Per Stata Corp. announcement back in 2017, Extended Regression Models (ERM) are a class of models that encompasses linear regression, (ordered) probit model and interval regression. In what follows, I shall discuss what ERMs are good for, how they can be used in practice, and how they compare to other approaches to fitting multiple equation models.

Important notice: Currently in draft mode
(I no longer have a working version of Stata 15 and I am not in a position to go any further at this time. I will take it back as soon as possible.)

You will find a series of short videos by Chuck Huber who highlights the idea of ERMs on Youtube. And of course, there is the Stata [ERM] manual, available on-line (PDF), where as always you will find about 50 pages of extended discussion on ERMs and how they are implemented in Stata.

Extended Regression Models can be viewed as an extension of two-part models, available via the -tpm- or -twopm- commands in Stata, instrumental variable and 2SLS models (-ivreg-) and simultaneous equations. These models allow to account for endogenous covariates, nonrandom treatment assignment and Heckman-type sample selection for data missing not at random. Biostatisticians often view the Heckman model as a technique to handle lost to follow-up (predictors correlated to right censoring while leaving the outcome unaffected) or non random missing values in health survey.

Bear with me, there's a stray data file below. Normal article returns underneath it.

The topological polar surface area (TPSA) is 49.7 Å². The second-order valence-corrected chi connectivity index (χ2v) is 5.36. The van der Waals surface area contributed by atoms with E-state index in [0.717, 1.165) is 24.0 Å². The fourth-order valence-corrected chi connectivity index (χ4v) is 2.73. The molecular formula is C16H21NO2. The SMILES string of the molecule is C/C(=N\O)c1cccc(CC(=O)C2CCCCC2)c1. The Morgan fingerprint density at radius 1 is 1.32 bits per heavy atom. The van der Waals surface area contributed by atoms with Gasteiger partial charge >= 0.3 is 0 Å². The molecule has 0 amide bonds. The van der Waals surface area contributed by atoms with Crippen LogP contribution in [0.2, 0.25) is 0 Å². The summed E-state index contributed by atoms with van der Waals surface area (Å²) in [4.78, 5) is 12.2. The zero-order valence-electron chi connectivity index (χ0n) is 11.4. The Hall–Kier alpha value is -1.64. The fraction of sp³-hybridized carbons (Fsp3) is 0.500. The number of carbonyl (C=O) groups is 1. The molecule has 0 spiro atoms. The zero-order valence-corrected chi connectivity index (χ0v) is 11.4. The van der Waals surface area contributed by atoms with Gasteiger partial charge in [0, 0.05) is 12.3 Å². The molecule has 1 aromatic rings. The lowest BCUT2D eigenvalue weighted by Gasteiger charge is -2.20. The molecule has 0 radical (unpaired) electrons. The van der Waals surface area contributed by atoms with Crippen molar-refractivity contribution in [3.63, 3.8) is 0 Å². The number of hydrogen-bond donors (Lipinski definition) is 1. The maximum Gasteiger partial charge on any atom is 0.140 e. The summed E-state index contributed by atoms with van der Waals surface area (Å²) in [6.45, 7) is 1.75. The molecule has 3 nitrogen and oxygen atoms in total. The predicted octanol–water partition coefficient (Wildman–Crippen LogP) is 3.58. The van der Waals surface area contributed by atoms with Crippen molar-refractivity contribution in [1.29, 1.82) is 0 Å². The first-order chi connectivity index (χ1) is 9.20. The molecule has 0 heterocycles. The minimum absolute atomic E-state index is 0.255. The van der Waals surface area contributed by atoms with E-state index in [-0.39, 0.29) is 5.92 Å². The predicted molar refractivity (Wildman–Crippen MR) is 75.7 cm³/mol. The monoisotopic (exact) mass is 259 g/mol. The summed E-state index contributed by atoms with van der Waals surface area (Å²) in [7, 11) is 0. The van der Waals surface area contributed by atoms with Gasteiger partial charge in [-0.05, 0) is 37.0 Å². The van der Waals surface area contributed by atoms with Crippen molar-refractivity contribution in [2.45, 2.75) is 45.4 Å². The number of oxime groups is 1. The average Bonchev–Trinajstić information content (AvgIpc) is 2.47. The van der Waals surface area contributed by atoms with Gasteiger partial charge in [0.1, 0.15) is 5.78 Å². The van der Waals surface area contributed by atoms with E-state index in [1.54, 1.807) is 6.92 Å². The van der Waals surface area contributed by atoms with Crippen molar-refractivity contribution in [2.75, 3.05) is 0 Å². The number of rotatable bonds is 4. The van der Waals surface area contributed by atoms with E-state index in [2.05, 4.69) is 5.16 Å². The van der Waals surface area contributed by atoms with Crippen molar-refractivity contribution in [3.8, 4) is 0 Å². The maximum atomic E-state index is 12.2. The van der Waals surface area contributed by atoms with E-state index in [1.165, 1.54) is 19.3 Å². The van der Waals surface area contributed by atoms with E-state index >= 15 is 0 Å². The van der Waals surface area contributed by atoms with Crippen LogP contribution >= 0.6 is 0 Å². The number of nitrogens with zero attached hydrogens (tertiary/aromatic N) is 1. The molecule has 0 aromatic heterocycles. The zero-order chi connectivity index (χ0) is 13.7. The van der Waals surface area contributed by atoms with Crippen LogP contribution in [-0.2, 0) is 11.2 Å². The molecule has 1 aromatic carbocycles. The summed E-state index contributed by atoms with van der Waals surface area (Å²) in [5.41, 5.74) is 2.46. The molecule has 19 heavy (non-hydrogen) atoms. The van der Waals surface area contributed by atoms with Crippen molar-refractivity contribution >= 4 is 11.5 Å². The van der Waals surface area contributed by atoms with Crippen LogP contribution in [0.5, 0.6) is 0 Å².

## Endogeneity and instrumental variables

First, a bit of vocabulary (which is very specific to the econometric field). I will just assume that you are familiar with ordinary least squares and the general(ized) linear model, and not too picky with mathematical notation that I often simplify for the sake of clarity. If you are looking for a more formal treatment of endogeneity, two-stage estimation or the use of instrumental variables in regression modeling, the Woolwridge and Greene’s textbooks on Econometric Analysis are considered as references in this field.